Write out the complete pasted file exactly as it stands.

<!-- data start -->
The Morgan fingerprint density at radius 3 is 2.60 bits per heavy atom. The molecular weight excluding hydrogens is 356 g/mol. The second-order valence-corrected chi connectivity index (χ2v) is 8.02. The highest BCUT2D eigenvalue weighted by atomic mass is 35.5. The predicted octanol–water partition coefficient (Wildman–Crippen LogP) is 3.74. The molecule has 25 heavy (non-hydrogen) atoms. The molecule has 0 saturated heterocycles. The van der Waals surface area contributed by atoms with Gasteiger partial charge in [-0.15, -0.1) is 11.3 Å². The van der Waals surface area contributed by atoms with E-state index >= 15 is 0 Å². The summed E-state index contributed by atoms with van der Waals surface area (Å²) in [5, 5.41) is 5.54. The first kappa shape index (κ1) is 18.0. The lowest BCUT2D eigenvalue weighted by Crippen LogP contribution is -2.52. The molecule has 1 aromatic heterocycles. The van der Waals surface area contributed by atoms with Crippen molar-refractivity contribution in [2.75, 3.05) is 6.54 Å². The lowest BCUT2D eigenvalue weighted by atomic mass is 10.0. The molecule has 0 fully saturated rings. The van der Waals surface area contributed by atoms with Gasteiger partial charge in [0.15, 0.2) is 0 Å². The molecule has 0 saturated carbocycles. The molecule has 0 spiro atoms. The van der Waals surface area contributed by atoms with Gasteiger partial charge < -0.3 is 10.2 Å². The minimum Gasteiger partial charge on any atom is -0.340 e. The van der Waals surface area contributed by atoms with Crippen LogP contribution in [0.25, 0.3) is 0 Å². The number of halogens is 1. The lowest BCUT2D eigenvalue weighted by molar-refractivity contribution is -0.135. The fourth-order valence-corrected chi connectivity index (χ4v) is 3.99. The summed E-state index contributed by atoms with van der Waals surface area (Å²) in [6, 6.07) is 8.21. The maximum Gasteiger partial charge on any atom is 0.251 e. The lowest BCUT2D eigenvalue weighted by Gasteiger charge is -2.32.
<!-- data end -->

The Morgan fingerprint density at radius 3 is 2.60 bits per heavy atom. The molecular weight excluding hydrogens is 356 g/mol. The second-order valence-corrected chi connectivity index (χ2v) is 8.02. The highest BCUT2D eigenvalue weighted by atomic mass is 35.5. The predicted octanol–water partition coefficient (Wildman–Crippen LogP) is 3.74. The molecule has 25 heavy (non-hydrogen) atoms. The molecule has 0 saturated heterocycles. The van der Waals surface area contributed by atoms with Gasteiger partial charge in [-0.15, -0.1) is 11.3 Å². The van der Waals surface area contributed by atoms with E-state index >= 15 is 0 Å². The summed E-state index contributed by atoms with van der Waals surface area (Å²) in [5, 5.41) is 5.54. The first kappa shape index (κ1) is 18.0. The lowest BCUT2D eigenvalue weighted by Crippen LogP contribution is -2.52. The molecule has 1 aromatic heterocycles. The van der Waals surface area contributed by atoms with Crippen molar-refractivity contribution in [2.75, 3.05) is 6.54 Å². The lowest BCUT2D eigenvalue weighted by atomic mass is 10.0. The molecule has 0 fully saturated rings. The van der Waals surface area contributed by atoms with Gasteiger partial charge in [0.15, 0.2) is 0 Å². The molecule has 0 saturated carbocycles. The molecule has 0 spiro atoms. The van der Waals surface area contributed by atoms with Gasteiger partial charge < -0.3 is 10.2 Å². The minimum Gasteiger partial charge on any atom is -0.340 e. The van der Waals surface area contributed by atoms with Crippen LogP contribution in [0.25, 0.3) is 0 Å². The number of halogens is 1. The lowest BCUT2D eigenvalue weighted by molar-refractivity contribution is -0.135. The fourth-order valence-corrected chi connectivity index (χ4v) is 3.99. The summed E-state index contributed by atoms with van der Waals surface area (Å²) in [6, 6.07) is 8.21. The maximum Gasteiger partial charge on any atom is 0.251 e. The lowest BCUT2D eigenvalue weighted by Gasteiger charge is -2.32.